The front page of Friday’s New York Times featured a welcome report by Anemona Hartocollis on how alumni aversion to left-wing protests and the squelching of free speech on campus is starting to hit those elite alma maters right in the pocketbook: “Amid College Protests, Alumni Are Less Fond and Less Giving.”
Scott MacConnell cherishes the memory of his years at Amherst College, where he discovered his future métier as a theatrical designer. But protests on campus over cultural and racial sensitivities last year soured his feelings.
Now Mr. MacConnell, who graduated in 1960, is expressing his discontent through his wallet. In June, he cut the college out of his will.
“As an alumnus of the college, I feel that I have been lied to, patronized and basically dismissed as an old, white bigot who is insensitive to the needs and feelings of the current college community,” Mr. MacConnell, 77, wrote in a letter to the college’s alumni fund in December, when he first warned that he was reducing his support to the college to a token $5.
A backlash from alumni is an unexpected aftershock of the campus disruptions of the last academic year. Although fund-raisers are still gauging the extent of the effect on philanthropy, some colleges -- particularly small, elite liberal arts institutions -- have reported a decline in donations, accompanied by a laundry list of complaints.
Alumni from a range of generations say they are baffled by today’s college culture. Among their laments: Students are too wrapped up in racial and identity politics. They are allowed to take too many frivolous courses. They have repudiated the heroes and traditions of the past by judging them by today’s standards rather than in the context of their times. Fraternities are being unfairly maligned, and men are being demonized by sexual assault investigations. And university administrations have been too meek in addressing protesters whose messages have seemed to fly in the face of free speech.
Hartocollis zeroed in on how the controversy is hurting administrations where they live.
Among about 35 small, selective liberal arts colleges belonging to the fund-raising organization Staff, or Sharing the Annual Fund Fundamentals, that recently reported their initial annual fund results for the 2016 fiscal year, 29 percent were behind 2015 in dollars, and 64 percent were behind in donors, according to a steering committee member, Scott Kleinheksel of Claremont McKenna College in California. His school, which was also the site of protests, had a decline in donor participation but a rise in giving.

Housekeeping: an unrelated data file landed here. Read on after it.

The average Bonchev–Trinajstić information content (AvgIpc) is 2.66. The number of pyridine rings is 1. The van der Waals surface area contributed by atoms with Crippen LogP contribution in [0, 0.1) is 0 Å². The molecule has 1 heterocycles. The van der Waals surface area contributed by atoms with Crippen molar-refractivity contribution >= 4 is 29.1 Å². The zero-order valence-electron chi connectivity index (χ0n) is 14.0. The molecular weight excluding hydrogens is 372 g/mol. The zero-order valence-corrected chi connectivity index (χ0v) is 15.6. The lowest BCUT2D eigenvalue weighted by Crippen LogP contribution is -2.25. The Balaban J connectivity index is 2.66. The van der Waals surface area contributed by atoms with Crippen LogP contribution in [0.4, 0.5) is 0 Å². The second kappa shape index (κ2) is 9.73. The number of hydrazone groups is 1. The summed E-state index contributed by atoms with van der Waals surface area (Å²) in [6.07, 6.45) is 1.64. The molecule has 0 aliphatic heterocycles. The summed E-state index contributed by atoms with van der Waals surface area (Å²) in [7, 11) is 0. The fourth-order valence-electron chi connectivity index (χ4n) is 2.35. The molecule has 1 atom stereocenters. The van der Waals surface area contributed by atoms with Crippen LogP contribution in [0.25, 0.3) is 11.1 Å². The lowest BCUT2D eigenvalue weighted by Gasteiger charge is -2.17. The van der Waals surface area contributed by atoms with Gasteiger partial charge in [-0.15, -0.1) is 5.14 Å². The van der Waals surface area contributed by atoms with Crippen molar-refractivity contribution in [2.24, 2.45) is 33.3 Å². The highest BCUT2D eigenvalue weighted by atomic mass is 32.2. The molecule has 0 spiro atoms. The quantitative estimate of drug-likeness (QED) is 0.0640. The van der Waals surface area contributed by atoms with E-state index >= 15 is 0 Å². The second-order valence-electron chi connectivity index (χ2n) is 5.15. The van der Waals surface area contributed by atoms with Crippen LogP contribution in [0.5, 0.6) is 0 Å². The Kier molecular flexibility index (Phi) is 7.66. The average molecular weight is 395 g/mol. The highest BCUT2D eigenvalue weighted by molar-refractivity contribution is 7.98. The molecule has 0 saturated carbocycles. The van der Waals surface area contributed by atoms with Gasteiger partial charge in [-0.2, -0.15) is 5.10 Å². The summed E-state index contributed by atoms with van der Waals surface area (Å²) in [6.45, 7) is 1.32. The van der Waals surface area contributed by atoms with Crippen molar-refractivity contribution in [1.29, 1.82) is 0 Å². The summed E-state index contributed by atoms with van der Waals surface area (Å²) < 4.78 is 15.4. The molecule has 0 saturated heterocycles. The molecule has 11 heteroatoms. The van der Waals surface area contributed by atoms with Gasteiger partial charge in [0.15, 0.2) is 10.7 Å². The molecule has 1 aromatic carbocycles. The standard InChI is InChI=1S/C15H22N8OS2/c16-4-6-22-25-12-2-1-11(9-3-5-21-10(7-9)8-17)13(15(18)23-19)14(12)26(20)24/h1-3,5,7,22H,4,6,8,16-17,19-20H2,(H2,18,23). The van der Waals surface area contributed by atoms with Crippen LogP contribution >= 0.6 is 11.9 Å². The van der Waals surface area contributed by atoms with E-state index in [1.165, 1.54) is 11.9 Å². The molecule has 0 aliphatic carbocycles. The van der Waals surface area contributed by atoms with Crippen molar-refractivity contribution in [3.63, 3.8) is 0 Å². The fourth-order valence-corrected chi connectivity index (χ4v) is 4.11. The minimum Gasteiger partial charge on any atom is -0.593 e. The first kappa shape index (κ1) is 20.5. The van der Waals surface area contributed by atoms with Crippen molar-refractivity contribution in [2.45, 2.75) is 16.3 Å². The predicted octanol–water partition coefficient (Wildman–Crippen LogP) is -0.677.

Hartocollis focused on Amherst College in Massachusetts, where alumni giving has dropped.
Much of the alumni unrest at Amherst crystallized around the college’s decision to renounce its unofficial mascot, Lord Jeffery Amherst, known as Lord Jeff, an 18th-century British commander in the French and Indian War who gave his name to the town and, by extension, the college.
A new generation of students has criticized his attitude toward Native Americans; he endorsed the idea of spreading smallpox among enemy tribes by giving them infected blankets.
In the category of supercorrectness, some [Amhert] alumni note that in March, a new director of the Women’s and Gender Center asked to be addressed as “they,” rather than “he” or “she.” “This is not a joke,” Paul Ruxin, who identified himself as “Old Curmudgeon class of ’65,” wrote to his classmates shortly before he died in April.
David Pennock, class of ’60, one of four generations of his family to have gone to Amherst, is so invested in the college that he bridles at incorrect pronunciations of the name. “Our Amherst is pronounced without the H,” he said.
Robert Longsworth, class of ’99, the seventh in his family to have attended Amherst, has been the president of the New York City alumni association and a class agent. But he has withdrawn, he said, because of his sense that the college has become “so wrapped up in this politically charged mission rather than staying in its lane and being an institution of higher education.”
Mr. Longsworth, 39, who works in the financial industry, said he thought erasing history only made people more vulnerable to racism. “When the administration and faculty and ultimately a lot of the student body spends a great deal of time on witch hunts, I think that a lot of that intellectual rigor is forgone,” he said.
Mr. Longsworth said he had heard from “friends who went to Hamilton, Trinity, Williams, Bates, Middlebury, Hobart, who are not pleased at what’s happened on campus, and they’ve kind of stepped away.” For these alumni, he said, refusing to write a check “seems to be the only lever that can make a difference.”
Still, a nytimes.com search shows that the Times had as of Friday morning completely ignored a related story: the thuggish tactics undertaken to punish Rohini Sethi, vice president of the Student Government Association at the University of Houston. (The Washington Post has written up the story.)
Her heinous offense? Writing “Forget #BlackLivesMatter; more like #AllLivesMatter” on her personal Facebook page the night five Dallas police officers were assassinated at a Black Lives Matter protest. A student senate kangaroo court passed a special bill that only applied to Sethi’s situation, then suspended her from her post for 55 days and be obliged to attend diversity workshops.